GOLD BAR — Trees northeast of here are marked with orange and blue in preparation for the state to sell the timber for at least $1.8 million.
The money from the 187-acre harvest is intended to benefit Snohomish County, local taxing districts and the state. But some county officials and conservation groups want to stop logging on at least some of the land.
The state has owned the mature, second-growth forest east of Wallace Falls State Park since the 1930s. It boasts mostly Douglas fir, western hemlock, bigleaf maple and western red cedar. An estimated 26,000 trees are slated to be cut down.
The proposed timber harvest, known as the “Singletary” sale, was approved in April 2014. The timber was to be auctioned to the highest bidder this past summer, but the state delayed it after hearing concerns from conservation groups and county officials.
Now, Jean Fike, manager of the Northwest region for the Department of Natural Resources, said she expects to hold off on the harvest until at least September. She said she wants to resolve issues brought up by environmentalists and the county.
Snohomish County Councilman Dave Somers and Executive John Lovick wrote a letter in April asking the state to delay the sale until 2015. They said they wanted to preserve Wallace Falls and the state park, protect trails that are being built in the Reiter Foothills Forest area, and develop a plan to balance local concerns with state interests.
The state is legally obligated to generate revenue for counties, school districts and public agencies with its trust lands. The property to be harvested near Gold Bar is part of almost 3 million acres of state trust land the Department of Natural resources manages.
After the sale near Gold Bar, the state would use about a quarter of the revenue for replanting trees and caring for the land, with a small portion put into the state’s general fund.
Snohomish County would receive the lion’s share and distribute the money among local taxing districts, including Valley General Hospital in Monroe, Snohomish County Fire District 26 in Gold Bar, Sno-Isle Libraries and the Sultan School District.
Dan Chaplik, superintendent of Sultan schools, said timber money allows the district to improve education without asking people to pay higher taxes. Since 2000, Sultan schools have received more than $3.7 million from timber sales.
Chaplik said it is unfortunate that the sale has become “mired in politics.” He toured the acreage in December with officials from the Department of Natural Resources. He said he was impressed with the state’s reforestation plan.
“They’re doing it the right way,” Chaplik said.
The state plans to leave at least eight trees standing on each acre, with thicker concentrations around trails, streams and wetlands. The 1,464 trees that are to remain were chosen carefully to minimize the adverse effects of logging on wildlife and the environment, Fike said.
“It’s a fairly heavy cut,” she said. “But it’s not taking every single tree.”
Mike Town is a school teacher and the founder of Friends of Wild Sky, a conservation group that works to preserve public lands along U.S. 2. He is working with other environmental groups to preserve at least 20 acres of the proposed timber sale area. Town wants to prevent logging on the land around new, non-motorized trails that are being built in Reiter Foothills Forest area. He suggested that the county could give local taxing districts part of its own revenue from a smaller timber sale, to make up the loss.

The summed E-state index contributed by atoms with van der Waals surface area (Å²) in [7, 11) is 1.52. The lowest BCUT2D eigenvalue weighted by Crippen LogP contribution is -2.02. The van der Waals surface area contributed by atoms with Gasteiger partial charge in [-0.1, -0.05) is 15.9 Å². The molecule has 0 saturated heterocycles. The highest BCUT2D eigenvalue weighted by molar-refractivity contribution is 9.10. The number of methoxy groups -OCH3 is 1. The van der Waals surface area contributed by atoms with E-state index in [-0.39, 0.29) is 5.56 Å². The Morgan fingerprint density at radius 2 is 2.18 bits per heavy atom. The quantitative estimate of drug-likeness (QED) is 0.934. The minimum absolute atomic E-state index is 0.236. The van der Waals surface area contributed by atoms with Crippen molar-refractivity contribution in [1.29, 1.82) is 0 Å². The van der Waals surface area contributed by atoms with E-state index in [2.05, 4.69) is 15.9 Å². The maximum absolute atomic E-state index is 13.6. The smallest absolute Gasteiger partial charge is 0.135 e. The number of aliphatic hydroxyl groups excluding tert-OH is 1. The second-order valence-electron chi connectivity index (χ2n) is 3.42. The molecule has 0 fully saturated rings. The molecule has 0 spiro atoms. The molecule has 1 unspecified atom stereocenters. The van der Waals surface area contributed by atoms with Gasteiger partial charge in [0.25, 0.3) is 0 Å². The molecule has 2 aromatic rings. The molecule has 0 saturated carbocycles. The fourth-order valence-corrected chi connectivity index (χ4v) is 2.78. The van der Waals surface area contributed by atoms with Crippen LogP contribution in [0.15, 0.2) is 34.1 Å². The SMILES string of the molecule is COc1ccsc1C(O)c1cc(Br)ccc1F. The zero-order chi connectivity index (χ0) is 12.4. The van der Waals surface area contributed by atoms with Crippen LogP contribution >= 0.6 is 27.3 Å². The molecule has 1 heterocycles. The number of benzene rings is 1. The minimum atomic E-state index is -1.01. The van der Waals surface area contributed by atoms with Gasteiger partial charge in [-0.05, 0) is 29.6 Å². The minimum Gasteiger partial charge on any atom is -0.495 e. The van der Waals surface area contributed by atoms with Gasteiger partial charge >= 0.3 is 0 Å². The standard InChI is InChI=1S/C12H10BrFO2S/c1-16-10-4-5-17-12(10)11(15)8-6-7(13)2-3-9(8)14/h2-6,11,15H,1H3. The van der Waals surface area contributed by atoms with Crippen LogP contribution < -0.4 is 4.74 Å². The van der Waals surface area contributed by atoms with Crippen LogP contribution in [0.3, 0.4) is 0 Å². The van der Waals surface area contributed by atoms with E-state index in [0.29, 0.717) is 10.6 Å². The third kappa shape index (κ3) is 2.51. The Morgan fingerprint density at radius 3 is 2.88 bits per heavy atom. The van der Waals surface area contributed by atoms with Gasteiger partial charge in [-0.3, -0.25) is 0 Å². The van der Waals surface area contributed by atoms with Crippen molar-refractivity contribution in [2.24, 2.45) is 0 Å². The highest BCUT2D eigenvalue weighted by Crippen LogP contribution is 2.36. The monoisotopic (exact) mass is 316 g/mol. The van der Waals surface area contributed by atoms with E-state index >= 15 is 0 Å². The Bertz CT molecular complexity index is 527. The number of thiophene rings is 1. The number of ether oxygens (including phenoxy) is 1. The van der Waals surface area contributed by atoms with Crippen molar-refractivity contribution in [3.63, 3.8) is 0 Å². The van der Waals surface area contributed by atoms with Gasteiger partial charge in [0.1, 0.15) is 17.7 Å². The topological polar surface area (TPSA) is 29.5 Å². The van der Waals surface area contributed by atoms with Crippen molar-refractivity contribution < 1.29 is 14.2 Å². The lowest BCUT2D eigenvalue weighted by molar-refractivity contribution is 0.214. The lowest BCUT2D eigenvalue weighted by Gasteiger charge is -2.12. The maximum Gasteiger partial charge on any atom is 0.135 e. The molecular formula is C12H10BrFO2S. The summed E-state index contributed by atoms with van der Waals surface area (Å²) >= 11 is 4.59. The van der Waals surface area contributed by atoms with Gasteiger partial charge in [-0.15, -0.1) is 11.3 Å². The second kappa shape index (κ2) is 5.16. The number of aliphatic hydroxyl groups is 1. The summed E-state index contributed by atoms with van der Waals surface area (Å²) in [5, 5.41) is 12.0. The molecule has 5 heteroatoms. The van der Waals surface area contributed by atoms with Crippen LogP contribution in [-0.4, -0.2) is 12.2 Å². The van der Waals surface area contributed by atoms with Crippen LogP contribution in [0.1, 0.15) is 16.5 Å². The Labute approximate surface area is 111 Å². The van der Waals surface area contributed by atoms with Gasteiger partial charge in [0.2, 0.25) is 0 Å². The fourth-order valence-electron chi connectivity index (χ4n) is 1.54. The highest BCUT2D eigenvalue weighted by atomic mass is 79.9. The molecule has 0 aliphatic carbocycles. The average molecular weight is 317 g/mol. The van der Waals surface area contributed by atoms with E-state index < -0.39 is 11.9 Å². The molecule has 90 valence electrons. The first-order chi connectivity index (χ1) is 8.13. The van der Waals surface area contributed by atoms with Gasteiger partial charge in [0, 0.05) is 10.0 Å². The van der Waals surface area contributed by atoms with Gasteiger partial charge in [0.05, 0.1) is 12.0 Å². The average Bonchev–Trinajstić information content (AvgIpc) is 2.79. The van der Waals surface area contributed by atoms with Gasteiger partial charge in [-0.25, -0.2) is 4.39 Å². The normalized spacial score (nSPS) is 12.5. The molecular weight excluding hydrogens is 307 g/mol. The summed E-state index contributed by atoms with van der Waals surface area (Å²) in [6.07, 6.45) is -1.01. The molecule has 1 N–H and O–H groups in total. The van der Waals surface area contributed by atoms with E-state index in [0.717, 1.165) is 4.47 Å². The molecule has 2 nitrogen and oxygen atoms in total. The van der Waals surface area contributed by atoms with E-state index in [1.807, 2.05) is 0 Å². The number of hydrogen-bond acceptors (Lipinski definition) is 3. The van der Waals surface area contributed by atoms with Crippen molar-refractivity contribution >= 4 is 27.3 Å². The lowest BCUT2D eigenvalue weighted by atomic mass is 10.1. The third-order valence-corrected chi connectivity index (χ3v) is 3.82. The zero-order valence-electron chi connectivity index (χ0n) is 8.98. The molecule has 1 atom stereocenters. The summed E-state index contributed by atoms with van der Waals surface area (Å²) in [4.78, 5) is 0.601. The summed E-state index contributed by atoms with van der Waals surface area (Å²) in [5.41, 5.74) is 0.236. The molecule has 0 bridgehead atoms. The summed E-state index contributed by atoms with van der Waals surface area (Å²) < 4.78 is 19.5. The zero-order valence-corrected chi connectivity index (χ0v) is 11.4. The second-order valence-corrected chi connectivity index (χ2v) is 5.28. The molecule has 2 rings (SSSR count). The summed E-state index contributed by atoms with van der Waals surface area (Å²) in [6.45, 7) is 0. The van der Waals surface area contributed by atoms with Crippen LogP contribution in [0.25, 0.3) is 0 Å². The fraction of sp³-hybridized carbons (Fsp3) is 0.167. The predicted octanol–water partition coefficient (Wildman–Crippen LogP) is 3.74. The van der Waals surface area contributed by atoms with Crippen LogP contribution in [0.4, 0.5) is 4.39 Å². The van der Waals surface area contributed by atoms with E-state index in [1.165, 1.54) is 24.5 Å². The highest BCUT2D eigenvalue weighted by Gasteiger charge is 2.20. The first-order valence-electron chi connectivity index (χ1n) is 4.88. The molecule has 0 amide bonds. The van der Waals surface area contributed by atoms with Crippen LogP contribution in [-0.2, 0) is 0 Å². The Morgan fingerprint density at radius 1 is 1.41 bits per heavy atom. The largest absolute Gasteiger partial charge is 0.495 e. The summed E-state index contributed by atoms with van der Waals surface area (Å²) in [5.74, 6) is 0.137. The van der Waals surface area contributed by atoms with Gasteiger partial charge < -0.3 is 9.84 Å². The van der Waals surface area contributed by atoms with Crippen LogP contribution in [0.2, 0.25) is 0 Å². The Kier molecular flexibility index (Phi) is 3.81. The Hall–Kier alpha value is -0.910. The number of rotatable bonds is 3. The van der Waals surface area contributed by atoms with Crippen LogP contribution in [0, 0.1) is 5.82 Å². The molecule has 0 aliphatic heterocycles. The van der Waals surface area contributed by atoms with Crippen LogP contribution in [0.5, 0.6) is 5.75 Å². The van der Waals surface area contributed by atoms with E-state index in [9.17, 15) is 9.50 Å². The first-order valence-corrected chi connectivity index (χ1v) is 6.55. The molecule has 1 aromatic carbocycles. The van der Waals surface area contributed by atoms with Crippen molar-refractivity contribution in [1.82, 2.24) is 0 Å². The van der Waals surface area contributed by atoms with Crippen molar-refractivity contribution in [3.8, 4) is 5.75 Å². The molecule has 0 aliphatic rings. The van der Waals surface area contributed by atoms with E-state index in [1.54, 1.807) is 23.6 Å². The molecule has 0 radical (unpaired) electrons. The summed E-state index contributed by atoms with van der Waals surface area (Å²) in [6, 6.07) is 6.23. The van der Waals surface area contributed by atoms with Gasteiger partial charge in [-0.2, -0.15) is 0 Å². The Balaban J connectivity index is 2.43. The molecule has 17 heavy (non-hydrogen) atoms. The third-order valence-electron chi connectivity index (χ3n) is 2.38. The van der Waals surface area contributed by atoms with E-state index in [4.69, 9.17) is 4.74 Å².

“We’re trying to be reasonable,” he said.
The Reiter trails are being built to provide another way for people to get to Wallace Falls. Town said they are needed because Wallace Falls State Park is crowded. But he worries people won’t use the new trails because the area will be less aesthetically appealing after it’s logged.
Dan Christian, a recreation steward for the Department of Natural Resources, said the state plans to leave a number of trees that it otherwise would have cut down to ensure the terrain around the trails still looks like a wooded area.
“They could have cut all of these trees because they’re all valuable,” he said on a tour of the property Friday.
The trails near the proposed logging site were planned for hiking, biking and horseback riding within the context of a working forest, Christian said. The state has completed about a mile of trail that leads to a bridge over a stream.
Another bridge above Wallace Falls has also been built but the state did not get grant money this year to finish the trails leading to it.
“Now, we have a bridge to nowhere,” Christian said.
He expects about three more miles of trails to the bridge to be finished in the next two years. He said the state is working to compromise on its obligation to use trust lands to generate revenue with the wishes of people who want to use the area for recreation.
Since statehood in 1889 Washington has set aside land to make money for schools and public agencies. State timber revenues are shrinking because forest health is declining and more land is being protected or developed, Fike said.
Harvesting timber on the land near Gold Bar would pave the way for future sales in the area, Fike said.
Once the forest is thinned, the department can put in bridges and build roads get to timber further north.
“It’s a stepping stone to facilitate the harvest beyond that,” Fike said. “This will have benefits far beyond this sale.”